Brent Finnegan -- January 5th, 2011
As control of the U.S. House of Representatives shifts from the Democratic to the Republican Party this week, Rep. Bob Goodlatte has received a splash of national media attention for his group recital of the U.S. Constitution scheduled for Thursday morning. The Shenandoah Valley representative will lead a reading of the founding document on the House floor at 10:30 a.m.
Other members of Congress will be invited to read amendments, omitting some of the more embarrassing ones, such as the 18th Amendment, which prohibited the consumption of alcohol.
Goodlatte appeared on MSNBC’s The Last Word with Lawrence O’Donnell on Tuesday to speak about the reading.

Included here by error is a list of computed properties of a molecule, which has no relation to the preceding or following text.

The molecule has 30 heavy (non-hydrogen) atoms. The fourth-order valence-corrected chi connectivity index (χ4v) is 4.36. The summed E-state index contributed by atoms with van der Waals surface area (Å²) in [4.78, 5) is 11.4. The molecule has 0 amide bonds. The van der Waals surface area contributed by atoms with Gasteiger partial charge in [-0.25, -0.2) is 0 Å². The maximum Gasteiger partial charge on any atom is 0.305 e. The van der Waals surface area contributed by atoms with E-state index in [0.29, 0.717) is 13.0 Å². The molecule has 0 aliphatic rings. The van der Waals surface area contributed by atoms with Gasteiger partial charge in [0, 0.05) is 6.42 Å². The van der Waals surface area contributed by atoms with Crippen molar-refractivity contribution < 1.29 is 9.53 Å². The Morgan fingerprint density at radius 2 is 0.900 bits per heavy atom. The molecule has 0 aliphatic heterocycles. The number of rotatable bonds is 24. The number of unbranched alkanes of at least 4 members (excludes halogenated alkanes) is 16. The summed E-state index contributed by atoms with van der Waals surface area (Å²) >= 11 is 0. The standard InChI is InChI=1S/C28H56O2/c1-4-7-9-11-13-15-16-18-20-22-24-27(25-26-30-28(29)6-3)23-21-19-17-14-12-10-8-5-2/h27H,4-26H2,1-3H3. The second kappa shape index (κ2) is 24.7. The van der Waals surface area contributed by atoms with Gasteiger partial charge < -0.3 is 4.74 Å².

O’Donnell confronted Goodlatte for supporting a requirement that all bills introduced in Congress include the constitutional basis or principle behind the proposed law, even though one of the acts Goodlatte supported was later determined to be unconstitutional.
As best I can figure, O’Donnell was referring to the Communications Decency Act (CDA).
From The Washington Post’s Who Runs Gov profile:
The Virginia Republican was also a key sponsor of the Communications Decency Act, which was the first federal attempt to curb obscene and pornographic content on the web and was included in the Telecommunications Reform Act of 1996. The provisions were thrown out by the Supreme Court the following year.
Goodlatte will begin reading the Constitution at 10:30 Thursday morning. C-SPAN will stream it live.